He penned his first work “My Own Country” while he was chief of the Division of Infectious Diseases and professor of medicine at the El Paso-based Texas Tech Health Sciences Center.

“Cutting for Stone” by Abraham Verghese is an emotionally riveting and sweeping debut novel that is best described as a saga of American and Africa, home and exile, patients and doctors.

Shiva and Marion Stone are twin brothers that are the children of the secret relationship between a brash British surgeon who worked at an Addis Ababa hospital and a beautiful Indian nun.

Their mother had died in childbirth and after their father disappeared, they had become bound together by a shared love for medicine and a preternatural connection.

The twins become adults just as the country is on the brink of revolution which means that their lives and futures are in peril. However, it is not the politics but rather a love for the same woman that will be their undoing.

Marion who just graduated, flees Ethiopia and heads to the US where he works as an intern in an overcrowded and underfunded hospital in New York City.

When his past comes back to haunt him, Marion is forced to entrust her life to two men he thought he would never have to deal with: the brother that betrayed him and his surgeon father who abandoned them when they were kids.

Abraham Verghese’s “The Covenant of Water” is a work that is set over nearly eight decades between 1900 to 1977. The novel is set in Malabar Coast in the small town of Kerala in South India.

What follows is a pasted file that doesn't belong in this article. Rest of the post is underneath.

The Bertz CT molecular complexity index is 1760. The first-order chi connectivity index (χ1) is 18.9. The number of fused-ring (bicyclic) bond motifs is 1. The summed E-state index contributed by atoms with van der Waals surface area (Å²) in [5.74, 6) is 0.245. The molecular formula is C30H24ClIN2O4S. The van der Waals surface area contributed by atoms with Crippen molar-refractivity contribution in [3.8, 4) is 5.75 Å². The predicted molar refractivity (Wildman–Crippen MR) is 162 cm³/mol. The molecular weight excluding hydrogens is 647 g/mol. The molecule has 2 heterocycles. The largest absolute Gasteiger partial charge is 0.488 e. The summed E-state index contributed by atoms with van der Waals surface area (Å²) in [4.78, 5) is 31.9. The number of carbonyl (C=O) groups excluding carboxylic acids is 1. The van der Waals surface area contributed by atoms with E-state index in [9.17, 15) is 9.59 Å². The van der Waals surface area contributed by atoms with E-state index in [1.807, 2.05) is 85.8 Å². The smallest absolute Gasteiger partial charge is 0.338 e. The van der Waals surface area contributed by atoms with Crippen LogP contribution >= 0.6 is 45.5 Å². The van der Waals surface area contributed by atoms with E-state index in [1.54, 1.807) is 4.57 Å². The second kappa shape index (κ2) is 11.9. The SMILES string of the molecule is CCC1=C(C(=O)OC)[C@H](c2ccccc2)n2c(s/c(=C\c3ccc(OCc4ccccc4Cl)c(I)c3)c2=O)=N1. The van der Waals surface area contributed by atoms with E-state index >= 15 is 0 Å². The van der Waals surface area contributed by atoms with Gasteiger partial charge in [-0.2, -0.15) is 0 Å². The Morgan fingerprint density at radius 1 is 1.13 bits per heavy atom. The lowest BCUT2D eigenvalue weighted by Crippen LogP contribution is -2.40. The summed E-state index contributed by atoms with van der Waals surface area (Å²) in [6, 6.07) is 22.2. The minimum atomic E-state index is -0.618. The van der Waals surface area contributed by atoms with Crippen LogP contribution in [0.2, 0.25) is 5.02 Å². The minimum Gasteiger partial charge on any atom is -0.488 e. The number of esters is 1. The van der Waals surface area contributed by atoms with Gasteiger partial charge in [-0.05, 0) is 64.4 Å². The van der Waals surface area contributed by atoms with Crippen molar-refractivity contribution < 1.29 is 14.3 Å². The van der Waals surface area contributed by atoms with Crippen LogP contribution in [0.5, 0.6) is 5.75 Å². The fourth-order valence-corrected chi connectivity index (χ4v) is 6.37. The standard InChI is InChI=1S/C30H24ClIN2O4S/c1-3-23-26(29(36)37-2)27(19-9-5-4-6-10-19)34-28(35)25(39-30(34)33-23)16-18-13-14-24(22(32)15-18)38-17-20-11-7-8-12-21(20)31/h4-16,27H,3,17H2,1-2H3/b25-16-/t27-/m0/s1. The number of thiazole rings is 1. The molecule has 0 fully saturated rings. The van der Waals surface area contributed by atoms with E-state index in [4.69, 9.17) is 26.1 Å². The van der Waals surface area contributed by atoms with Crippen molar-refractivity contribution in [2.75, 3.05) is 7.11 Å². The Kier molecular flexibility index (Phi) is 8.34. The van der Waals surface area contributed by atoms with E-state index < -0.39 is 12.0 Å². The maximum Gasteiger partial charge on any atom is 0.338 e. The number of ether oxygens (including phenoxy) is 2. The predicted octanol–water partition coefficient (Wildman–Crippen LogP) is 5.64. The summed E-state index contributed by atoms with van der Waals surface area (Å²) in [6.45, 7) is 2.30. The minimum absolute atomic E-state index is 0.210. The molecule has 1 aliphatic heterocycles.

It follows a family over three generations as they suffer a peculiar affliction. Every generation of the family has at least one member dying of drowning and in Kerala, this is highly likely given that everywhere you look there is water.

The family is known for its Christian faith that goes back to the times of the apostles even though times have been changing.

The family’s matriarch is a woman known as Big Mother or in the local language Big Ammachi. Over the course of several years, she will be a witness to some incredible changes.

Verghese showcases his exceptional cases as he writes a deeply moving story full of fantastic humorous moments, and interesting medical ingenuity.

He also pens characters who are full of life as he evokes India through the earliest years of the twentieth century to the latter years. The work is a hymn to progress in human understanding and medicine.

“My Own Country” by Abraham Verghese is a story about medicine set in the American heartland that also talks about confronting one’s deepest fears and prejudices.

Johnson City is a small urban center in eastern Tennessee’s Smoky Mountains which for a long time seemed like it was not part of modern life in America.

But then the local hospital gets its first AIDS patient and it seems what had been thought to be an urban problem has arrived in Johnson City.

Abraham Verghese is a young Indian doctor that was employed in a hospital in the city that was a specialist in infectious diseases.

By necessity, he becomes the local expert who has to deal with shocking numbers of patients whose stories threaten to take over his life and his mind.

Verghese brings a singular perspective to the city as he brings in his unique abilities. He is an outsider who is better able to communicate with people who are often suspicious of local practitioners.

Above everything, he is a writer of compassion and grace who determined that what was happening in the city was both a spiritual and medical emergency.

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One Response to “Abraham Verghese”

  1. Mary Sue Veal: 5 months ago

    I read Covenant first, unaware of Cutting. As it turned out, the flow seemed logical to me. What do you say about that? LOVED both. You are so incredibly talented.

    Reply